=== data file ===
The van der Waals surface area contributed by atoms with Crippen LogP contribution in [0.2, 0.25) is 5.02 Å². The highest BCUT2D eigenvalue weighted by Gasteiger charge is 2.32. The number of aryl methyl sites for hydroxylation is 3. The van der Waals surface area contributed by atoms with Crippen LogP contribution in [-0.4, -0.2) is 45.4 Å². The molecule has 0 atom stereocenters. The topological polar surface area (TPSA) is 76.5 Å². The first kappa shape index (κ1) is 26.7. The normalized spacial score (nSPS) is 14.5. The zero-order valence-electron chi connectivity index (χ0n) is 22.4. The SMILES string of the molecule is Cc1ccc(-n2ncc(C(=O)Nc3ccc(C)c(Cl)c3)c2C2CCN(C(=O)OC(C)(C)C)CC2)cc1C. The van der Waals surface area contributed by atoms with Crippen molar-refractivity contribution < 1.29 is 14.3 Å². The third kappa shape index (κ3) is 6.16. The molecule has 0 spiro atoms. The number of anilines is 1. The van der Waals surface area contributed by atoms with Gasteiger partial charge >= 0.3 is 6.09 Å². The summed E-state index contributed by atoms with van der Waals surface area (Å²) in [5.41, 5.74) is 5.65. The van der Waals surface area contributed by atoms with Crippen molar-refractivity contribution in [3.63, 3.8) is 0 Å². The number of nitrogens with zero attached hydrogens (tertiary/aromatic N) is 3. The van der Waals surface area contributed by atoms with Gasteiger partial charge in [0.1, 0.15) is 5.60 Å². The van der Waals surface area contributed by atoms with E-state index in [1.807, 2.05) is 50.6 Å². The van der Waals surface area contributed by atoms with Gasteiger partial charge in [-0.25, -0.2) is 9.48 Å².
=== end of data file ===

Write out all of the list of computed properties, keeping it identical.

The van der Waals surface area contributed by atoms with Crippen LogP contribution in [0.2, 0.25) is 5.02 Å². The highest BCUT2D eigenvalue weighted by Gasteiger charge is 2.32. The number of aryl methyl sites for hydroxylation is 3. The van der Waals surface area contributed by atoms with Crippen LogP contribution in [-0.4, -0.2) is 45.4 Å². The molecule has 0 atom stereocenters. The topological polar surface area (TPSA) is 76.5 Å². The first kappa shape index (κ1) is 26.7. The normalized spacial score (nSPS) is 14.5. The zero-order valence-electron chi connectivity index (χ0n) is 22.4. The SMILES string of the molecule is Cc1ccc(-n2ncc(C(=O)Nc3ccc(C)c(Cl)c3)c2C2CCN(C(=O)OC(C)(C)C)CC2)cc1C. The van der Waals surface area contributed by atoms with Crippen molar-refractivity contribution < 1.29 is 14.3 Å². The third kappa shape index (κ3) is 6.16. The molecule has 0 spiro atoms. The number of anilines is 1. The van der Waals surface area contributed by atoms with Gasteiger partial charge >= 0.3 is 6.09 Å². The summed E-state index contributed by atoms with van der Waals surface area (Å²) in [5.41, 5.74) is 5.65. The van der Waals surface area contributed by atoms with Crippen molar-refractivity contribution in [3.63, 3.8) is 0 Å². The number of nitrogens with zero attached hydrogens (tertiary/aromatic N) is 3. The van der Waals surface area contributed by atoms with Gasteiger partial charge in [0.1, 0.15) is 5.60 Å². The van der Waals surface area contributed by atoms with E-state index in [1.807, 2.05) is 50.6 Å². The van der Waals surface area contributed by atoms with Gasteiger partial charge in [-0.25, -0.2) is 9.48 Å².